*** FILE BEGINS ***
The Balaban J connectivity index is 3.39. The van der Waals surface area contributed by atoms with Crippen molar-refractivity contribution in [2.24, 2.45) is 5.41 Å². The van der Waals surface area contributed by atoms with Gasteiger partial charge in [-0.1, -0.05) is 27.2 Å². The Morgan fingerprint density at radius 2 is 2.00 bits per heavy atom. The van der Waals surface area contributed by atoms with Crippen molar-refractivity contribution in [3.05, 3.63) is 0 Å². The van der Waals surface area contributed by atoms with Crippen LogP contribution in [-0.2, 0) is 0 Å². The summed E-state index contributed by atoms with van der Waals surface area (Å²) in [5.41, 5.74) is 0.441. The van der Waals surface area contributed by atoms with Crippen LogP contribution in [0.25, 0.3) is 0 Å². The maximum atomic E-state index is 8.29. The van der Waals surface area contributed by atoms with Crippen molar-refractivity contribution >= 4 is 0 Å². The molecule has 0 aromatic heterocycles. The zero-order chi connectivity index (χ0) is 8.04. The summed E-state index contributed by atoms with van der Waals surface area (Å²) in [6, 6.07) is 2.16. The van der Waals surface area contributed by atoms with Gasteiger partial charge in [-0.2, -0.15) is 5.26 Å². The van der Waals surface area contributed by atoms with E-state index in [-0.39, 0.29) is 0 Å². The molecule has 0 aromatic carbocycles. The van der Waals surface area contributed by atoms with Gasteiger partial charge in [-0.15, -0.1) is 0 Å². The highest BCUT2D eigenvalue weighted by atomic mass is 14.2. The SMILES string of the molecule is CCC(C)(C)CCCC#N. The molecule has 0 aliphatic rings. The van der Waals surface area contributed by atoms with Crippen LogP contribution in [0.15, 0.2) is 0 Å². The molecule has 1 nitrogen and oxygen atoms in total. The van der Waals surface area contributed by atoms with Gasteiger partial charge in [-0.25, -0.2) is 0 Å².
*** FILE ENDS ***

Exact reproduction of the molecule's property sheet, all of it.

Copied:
The Balaban J connectivity index is 3.39. The van der Waals surface area contributed by atoms with Crippen molar-refractivity contribution in [2.24, 2.45) is 5.41 Å². The van der Waals surface area contributed by atoms with Gasteiger partial charge in [-0.1, -0.05) is 27.2 Å². The Morgan fingerprint density at radius 2 is 2.00 bits per heavy atom. The van der Waals surface area contributed by atoms with Crippen molar-refractivity contribution in [3.05, 3.63) is 0 Å². The van der Waals surface area contributed by atoms with Crippen LogP contribution in [-0.2, 0) is 0 Å². The summed E-state index contributed by atoms with van der Waals surface area (Å²) in [5.41, 5.74) is 0.441. The van der Waals surface area contributed by atoms with Crippen LogP contribution in [0.25, 0.3) is 0 Å². The maximum atomic E-state index is 8.29. The van der Waals surface area contributed by atoms with Crippen molar-refractivity contribution >= 4 is 0 Å². The molecule has 0 aromatic heterocycles. The zero-order chi connectivity index (χ0) is 8.04. The summed E-state index contributed by atoms with van der Waals surface area (Å²) in [6, 6.07) is 2.16. The van der Waals surface area contributed by atoms with Gasteiger partial charge in [-0.2, -0.15) is 5.26 Å². The van der Waals surface area contributed by atoms with E-state index in [-0.39, 0.29) is 0 Å². The molecule has 0 aromatic carbocycles. The van der Waals surface area contributed by atoms with Gasteiger partial charge in [-0.15, -0.1) is 0 Å². The highest BCUT2D eigenvalue weighted by atomic mass is 14.2. The SMILES string of the molecule is CCC(C)(C)CCCC#N. The molecule has 0 aliphatic rings. The van der Waals surface area contributed by atoms with Crippen LogP contribution in [0.15, 0.2) is 0 Å². The molecule has 1 nitrogen and oxygen atoms in total. The van der Waals surface area contributed by atoms with Gasteiger partial charge in [-0.25, -0.2) is 0 Å².